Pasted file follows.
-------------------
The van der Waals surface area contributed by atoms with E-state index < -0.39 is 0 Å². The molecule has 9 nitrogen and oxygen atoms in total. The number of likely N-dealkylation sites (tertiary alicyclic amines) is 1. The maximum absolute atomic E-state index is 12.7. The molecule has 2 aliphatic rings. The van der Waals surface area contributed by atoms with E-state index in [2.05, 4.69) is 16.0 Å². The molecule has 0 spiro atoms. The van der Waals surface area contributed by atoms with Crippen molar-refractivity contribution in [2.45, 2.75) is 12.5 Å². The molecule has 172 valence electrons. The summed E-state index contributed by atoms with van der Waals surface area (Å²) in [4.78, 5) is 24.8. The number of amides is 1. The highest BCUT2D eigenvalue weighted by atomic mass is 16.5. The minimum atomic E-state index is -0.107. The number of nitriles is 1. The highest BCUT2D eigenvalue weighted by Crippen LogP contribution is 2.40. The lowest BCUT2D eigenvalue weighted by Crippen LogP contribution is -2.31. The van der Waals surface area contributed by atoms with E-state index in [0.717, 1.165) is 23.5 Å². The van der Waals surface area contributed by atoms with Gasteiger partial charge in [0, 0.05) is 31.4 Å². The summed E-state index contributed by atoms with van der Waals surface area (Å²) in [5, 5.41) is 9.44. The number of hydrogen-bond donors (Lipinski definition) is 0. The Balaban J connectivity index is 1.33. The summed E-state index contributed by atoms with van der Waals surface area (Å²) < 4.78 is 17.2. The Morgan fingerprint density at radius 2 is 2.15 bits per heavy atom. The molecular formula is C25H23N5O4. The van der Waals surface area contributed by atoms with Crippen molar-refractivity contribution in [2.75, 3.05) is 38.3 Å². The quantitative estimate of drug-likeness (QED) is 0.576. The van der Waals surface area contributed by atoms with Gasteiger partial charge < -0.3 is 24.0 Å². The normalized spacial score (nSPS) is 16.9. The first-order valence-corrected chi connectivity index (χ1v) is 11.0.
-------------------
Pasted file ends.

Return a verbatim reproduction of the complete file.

The van der Waals surface area contributed by atoms with E-state index < -0.39 is 0 Å². The molecule has 9 nitrogen and oxygen atoms in total. The number of likely N-dealkylation sites (tertiary alicyclic amines) is 1. The maximum absolute atomic E-state index is 12.7. The molecule has 2 aliphatic rings. The van der Waals surface area contributed by atoms with E-state index in [2.05, 4.69) is 16.0 Å². The molecule has 0 spiro atoms. The van der Waals surface area contributed by atoms with Crippen molar-refractivity contribution in [2.45, 2.75) is 12.5 Å². The molecule has 172 valence electrons. The summed E-state index contributed by atoms with van der Waals surface area (Å²) in [4.78, 5) is 24.8. The number of amides is 1. The highest BCUT2D eigenvalue weighted by atomic mass is 16.5. The minimum atomic E-state index is -0.107. The number of nitriles is 1. The highest BCUT2D eigenvalue weighted by Crippen LogP contribution is 2.40. The lowest BCUT2D eigenvalue weighted by Crippen LogP contribution is -2.31. The van der Waals surface area contributed by atoms with E-state index in [0.717, 1.165) is 23.5 Å². The van der Waals surface area contributed by atoms with Gasteiger partial charge in [0, 0.05) is 31.4 Å². The summed E-state index contributed by atoms with van der Waals surface area (Å²) in [5, 5.41) is 9.44. The number of hydrogen-bond donors (Lipinski definition) is 0. The Balaban J connectivity index is 1.33. The summed E-state index contributed by atoms with van der Waals surface area (Å²) < 4.78 is 17.2. The Morgan fingerprint density at radius 2 is 2.15 bits per heavy atom. The molecular formula is C25H23N5O4. The van der Waals surface area contributed by atoms with Crippen molar-refractivity contribution in [2.75, 3.05) is 38.3 Å². The quantitative estimate of drug-likeness (QED) is 0.576. The van der Waals surface area contributed by atoms with Gasteiger partial charge < -0.3 is 24.0 Å². The normalized spacial score (nSPS) is 16.9. The first-order valence-corrected chi connectivity index (χ1v) is 11.0.